As we approach our Independence Day holidays, we can be humbled by the land of the free’s willingness to enslave a people.   The strength and wealth of America was built upon denying freedom to millions.   We also can be amazed at the American ability to end adversity and overcome adversaries by spreading freedom to all.   Freedom comes with a price, freedom is invaluable, and it is worth giving freedom to every American.

Giving the black man freedom, electing a black man as president, doesn’t mean that we will have greater oneness of opinion, but we have been strengthened as a nation by the competitiveness and cross pollination of ideas which comes with giving full recognition to our ideal “that all men are created equal.”   The united part of the United States is formed into a more perfect union by granting freedom and citizenship to all.

ProlifeAnd I will say that I think the example of the debate and the issues which swirled around slavery give us an example and a hope for recognizing the humanity of and citizenship to the children in our country conceived and yet unborn.   It was a painful and hard fought battle to recognize black Americans as humans let alone as citizens.  I think we will awaken to the truth that all are created equal, and that each child conceived deserves to be treated as a human being deserving the rights and protection which our Constitution guarantees for all citizens.   Abortion is no more a right than is owning a slave.   One day we may come to recognize this self evident truth that we do not limit citizenship nor humanity to landowners, to the educated, to whites, or to males.  Neither should we limit them to those children conceived and living in their mother’s wombs.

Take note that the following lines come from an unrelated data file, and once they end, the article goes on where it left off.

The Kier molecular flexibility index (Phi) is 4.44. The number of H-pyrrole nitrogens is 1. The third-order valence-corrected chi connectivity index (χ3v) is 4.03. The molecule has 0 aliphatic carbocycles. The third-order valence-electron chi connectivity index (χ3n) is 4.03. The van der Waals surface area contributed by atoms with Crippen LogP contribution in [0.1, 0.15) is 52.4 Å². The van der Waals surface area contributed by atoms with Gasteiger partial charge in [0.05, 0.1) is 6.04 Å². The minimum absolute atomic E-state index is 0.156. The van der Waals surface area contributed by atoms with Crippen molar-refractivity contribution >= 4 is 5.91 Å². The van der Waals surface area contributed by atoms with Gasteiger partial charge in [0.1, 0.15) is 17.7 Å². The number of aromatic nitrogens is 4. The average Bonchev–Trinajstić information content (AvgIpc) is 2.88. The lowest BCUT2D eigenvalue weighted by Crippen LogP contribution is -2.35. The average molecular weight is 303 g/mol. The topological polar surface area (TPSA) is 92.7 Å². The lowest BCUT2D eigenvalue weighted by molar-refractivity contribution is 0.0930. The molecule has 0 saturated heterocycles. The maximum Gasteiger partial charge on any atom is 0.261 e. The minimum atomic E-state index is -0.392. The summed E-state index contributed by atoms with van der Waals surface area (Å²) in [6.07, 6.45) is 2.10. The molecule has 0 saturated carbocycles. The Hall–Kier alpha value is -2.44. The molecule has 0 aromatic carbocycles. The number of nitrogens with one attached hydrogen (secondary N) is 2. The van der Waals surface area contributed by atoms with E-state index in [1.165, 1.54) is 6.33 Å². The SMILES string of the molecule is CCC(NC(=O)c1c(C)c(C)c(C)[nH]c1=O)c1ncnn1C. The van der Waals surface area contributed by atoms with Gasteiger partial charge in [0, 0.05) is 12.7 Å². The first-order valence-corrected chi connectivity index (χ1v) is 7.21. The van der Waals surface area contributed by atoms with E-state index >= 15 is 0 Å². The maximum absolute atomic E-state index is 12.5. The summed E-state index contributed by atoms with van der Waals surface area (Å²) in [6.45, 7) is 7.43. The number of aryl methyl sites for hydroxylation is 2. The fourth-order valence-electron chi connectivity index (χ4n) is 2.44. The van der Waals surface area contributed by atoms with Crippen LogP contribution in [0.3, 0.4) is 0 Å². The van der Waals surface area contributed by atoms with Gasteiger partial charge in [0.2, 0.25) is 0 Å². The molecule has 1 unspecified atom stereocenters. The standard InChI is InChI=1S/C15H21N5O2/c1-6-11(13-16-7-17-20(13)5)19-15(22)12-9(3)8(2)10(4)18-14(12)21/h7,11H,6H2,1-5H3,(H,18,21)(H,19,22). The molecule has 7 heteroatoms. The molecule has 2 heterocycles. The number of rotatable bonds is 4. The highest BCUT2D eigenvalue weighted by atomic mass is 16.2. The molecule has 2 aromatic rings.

3 thoughts on “Ending the Limitations of Slavery

  1. John Sayre

    Fr. Ted,
    It is interesting that it is such an accepted notion that our president is black. It would be more accurate to say he is half black. My thought is that in the politics of today it is advantageous for him to be called black. I am curious if President Obama would have emphasized his mothers heritage and tried to “pass” for white had he lived under Jim Crow. Unfortunately the politics of race are one of the many bitter fruits of slavery.

    1. Fr. Ted

      True enough. If one looks at the “Black Law” adopted in Lincoln’s time in Illinois, being 3/4 white was not enough to be considered to be white. Accuracy is not the issue, but perception. (Reminds me of the movie, ABSENCE OF MALICE, where some things reported are accurate but not true). Perception of color and race is greatly shaped by the times, by prejudice, and by what advantage one believes one has in making a claim about one’s self.

  2. John Sayre

    Fr. Ted
    It’s not that I fault the man-he is a career politician after all. He (or maybe more accurately his campaign managers) found a good angle-esp. tying his election in w/ the 200th anniversary of Lincoln’s birth. Great marketing.

    Also, I just finished Malcolm Muggeridge’s autobiography “Chronicles of Wasted Time”. Some of his experiences and observations as a journalist in the inter-war years and during WWII should give anyone expecting to find disinterested objectivity in the media fair warning.